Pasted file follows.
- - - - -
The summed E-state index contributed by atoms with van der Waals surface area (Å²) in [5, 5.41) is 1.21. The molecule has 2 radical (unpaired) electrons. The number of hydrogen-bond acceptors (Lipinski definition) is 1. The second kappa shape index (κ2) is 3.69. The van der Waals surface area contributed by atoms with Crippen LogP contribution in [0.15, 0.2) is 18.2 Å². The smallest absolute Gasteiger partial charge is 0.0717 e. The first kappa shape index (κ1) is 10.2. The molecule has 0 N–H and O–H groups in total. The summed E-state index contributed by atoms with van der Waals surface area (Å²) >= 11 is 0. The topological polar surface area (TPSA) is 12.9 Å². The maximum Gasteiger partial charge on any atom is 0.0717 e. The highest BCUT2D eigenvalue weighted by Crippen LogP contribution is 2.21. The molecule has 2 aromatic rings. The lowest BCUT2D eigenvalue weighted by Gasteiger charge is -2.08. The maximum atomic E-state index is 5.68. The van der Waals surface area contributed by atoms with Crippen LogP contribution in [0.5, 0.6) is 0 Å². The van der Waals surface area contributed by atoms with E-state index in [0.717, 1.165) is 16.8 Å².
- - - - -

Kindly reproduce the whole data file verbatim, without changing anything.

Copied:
The summed E-state index contributed by atoms with van der Waals surface area (Å²) in [5, 5.41) is 1.21. The molecule has 2 radical (unpaired) electrons. The number of hydrogen-bond acceptors (Lipinski definition) is 1. The second kappa shape index (κ2) is 3.69. The van der Waals surface area contributed by atoms with Crippen LogP contribution in [0.15, 0.2) is 18.2 Å². The smallest absolute Gasteiger partial charge is 0.0717 e. The first kappa shape index (κ1) is 10.2. The molecule has 0 N–H and O–H groups in total. The summed E-state index contributed by atoms with van der Waals surface area (Å²) >= 11 is 0. The topological polar surface area (TPSA) is 12.9 Å². The maximum Gasteiger partial charge on any atom is 0.0717 e. The highest BCUT2D eigenvalue weighted by Crippen LogP contribution is 2.21. The molecule has 2 aromatic rings. The lowest BCUT2D eigenvalue weighted by Gasteiger charge is -2.08. The maximum atomic E-state index is 5.68. The van der Waals surface area contributed by atoms with Crippen LogP contribution in [0.5, 0.6) is 0 Å². The van der Waals surface area contributed by atoms with E-state index in [0.717, 1.165) is 16.8 Å².